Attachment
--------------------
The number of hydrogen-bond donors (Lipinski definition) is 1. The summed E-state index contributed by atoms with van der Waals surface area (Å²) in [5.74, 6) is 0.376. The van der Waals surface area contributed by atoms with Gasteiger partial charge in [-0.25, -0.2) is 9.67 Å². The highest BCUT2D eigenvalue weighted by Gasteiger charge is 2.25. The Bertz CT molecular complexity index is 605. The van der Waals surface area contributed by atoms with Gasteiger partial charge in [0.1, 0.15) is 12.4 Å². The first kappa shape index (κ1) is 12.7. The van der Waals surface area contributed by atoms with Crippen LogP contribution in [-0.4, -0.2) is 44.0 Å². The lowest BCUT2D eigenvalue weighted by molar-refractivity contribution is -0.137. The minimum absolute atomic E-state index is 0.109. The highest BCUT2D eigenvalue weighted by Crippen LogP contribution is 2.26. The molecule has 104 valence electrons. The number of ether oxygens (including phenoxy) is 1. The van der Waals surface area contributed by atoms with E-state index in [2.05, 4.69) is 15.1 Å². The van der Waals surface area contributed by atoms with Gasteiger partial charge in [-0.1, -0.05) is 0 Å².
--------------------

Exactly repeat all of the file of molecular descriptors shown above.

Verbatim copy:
The number of hydrogen-bond donors (Lipinski definition) is 1. The summed E-state index contributed by atoms with van der Waals surface area (Å²) in [5.74, 6) is 0.376. The van der Waals surface area contributed by atoms with Gasteiger partial charge in [-0.25, -0.2) is 9.67 Å². The highest BCUT2D eigenvalue weighted by Gasteiger charge is 2.25. The Bertz CT molecular complexity index is 605. The van der Waals surface area contributed by atoms with Gasteiger partial charge in [0.1, 0.15) is 12.4 Å². The first kappa shape index (κ1) is 12.7. The van der Waals surface area contributed by atoms with Crippen LogP contribution in [-0.4, -0.2) is 44.0 Å². The lowest BCUT2D eigenvalue weighted by molar-refractivity contribution is -0.137. The minimum absolute atomic E-state index is 0.109. The highest BCUT2D eigenvalue weighted by Crippen LogP contribution is 2.26. The molecule has 104 valence electrons. The number of ether oxygens (including phenoxy) is 1. The van der Waals surface area contributed by atoms with E-state index in [2.05, 4.69) is 15.1 Å². The van der Waals surface area contributed by atoms with Gasteiger partial charge in [-0.1, -0.05) is 0 Å².